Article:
Give someone the brush-off
is an idiomatic way of detaching from their company.

As daft as a brush
is a simile.  A sweeping brush has no sense, being an inanimate object!

Living over the brush is living together without being officially married.

Let the dust settle.
This is advice to wait until there has been time to recover from an upset.

We couldn’t see them for dust.
They disappeared quickly (as if they were hidden by the dust they kicked up on a dirt track). 

Cleanliness is next to godliness.
This is an old saying.  Godly people should look after themselves and their surroundings.

A lick and a promise describe a quick wash.

Sweep it under the carpet means hide something which perhaps should be dealt with properly. 

A dust up is a fight or disturbance.  (Oxford Concise Dictionary)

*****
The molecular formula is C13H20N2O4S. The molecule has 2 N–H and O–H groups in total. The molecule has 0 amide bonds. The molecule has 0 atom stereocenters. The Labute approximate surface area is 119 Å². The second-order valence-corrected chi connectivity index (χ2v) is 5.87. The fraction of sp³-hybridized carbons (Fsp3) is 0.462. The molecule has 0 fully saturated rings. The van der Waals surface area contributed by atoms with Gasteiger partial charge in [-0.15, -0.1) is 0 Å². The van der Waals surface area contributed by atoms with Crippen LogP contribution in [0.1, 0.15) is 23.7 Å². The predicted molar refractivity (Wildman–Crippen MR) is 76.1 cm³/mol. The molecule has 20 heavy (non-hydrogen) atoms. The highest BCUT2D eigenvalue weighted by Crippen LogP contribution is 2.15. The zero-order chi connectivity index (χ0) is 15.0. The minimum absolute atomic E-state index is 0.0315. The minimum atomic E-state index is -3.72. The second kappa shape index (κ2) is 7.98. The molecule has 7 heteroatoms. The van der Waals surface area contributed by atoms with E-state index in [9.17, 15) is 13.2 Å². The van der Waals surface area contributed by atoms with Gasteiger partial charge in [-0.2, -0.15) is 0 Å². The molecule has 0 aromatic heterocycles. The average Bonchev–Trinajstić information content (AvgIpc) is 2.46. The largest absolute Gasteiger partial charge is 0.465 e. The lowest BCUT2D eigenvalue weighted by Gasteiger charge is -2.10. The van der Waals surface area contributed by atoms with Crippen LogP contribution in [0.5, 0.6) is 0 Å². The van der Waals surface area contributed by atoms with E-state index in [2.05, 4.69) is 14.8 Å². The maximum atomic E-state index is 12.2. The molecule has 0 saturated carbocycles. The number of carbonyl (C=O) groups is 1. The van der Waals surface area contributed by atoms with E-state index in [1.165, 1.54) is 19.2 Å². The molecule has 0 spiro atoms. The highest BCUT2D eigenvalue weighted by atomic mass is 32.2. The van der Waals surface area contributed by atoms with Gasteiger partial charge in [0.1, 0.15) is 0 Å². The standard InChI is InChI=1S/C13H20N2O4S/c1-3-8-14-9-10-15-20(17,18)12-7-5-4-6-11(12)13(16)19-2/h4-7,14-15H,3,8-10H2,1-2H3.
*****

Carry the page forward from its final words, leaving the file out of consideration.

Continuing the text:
A blanket statement is a generalisation.

To soft soap someone is to use persuasive flattery and is similar to buttering them up.

There’s water in the tap!
A response to adolescents complaining that they are thirsty. 

A water-tower is a tall building with a reservoir at a higher level than the surrounding properties.  Water does not flow uphill!

A drinking fountain used to be provided in many public places.

Jesus said, Whoever drinks the water I give him will never thirst.  Indeed the water I give him will become in him a spring of water welling up to eternal life.  John 4:13-14 The context of this saying may be found in John 4:1-42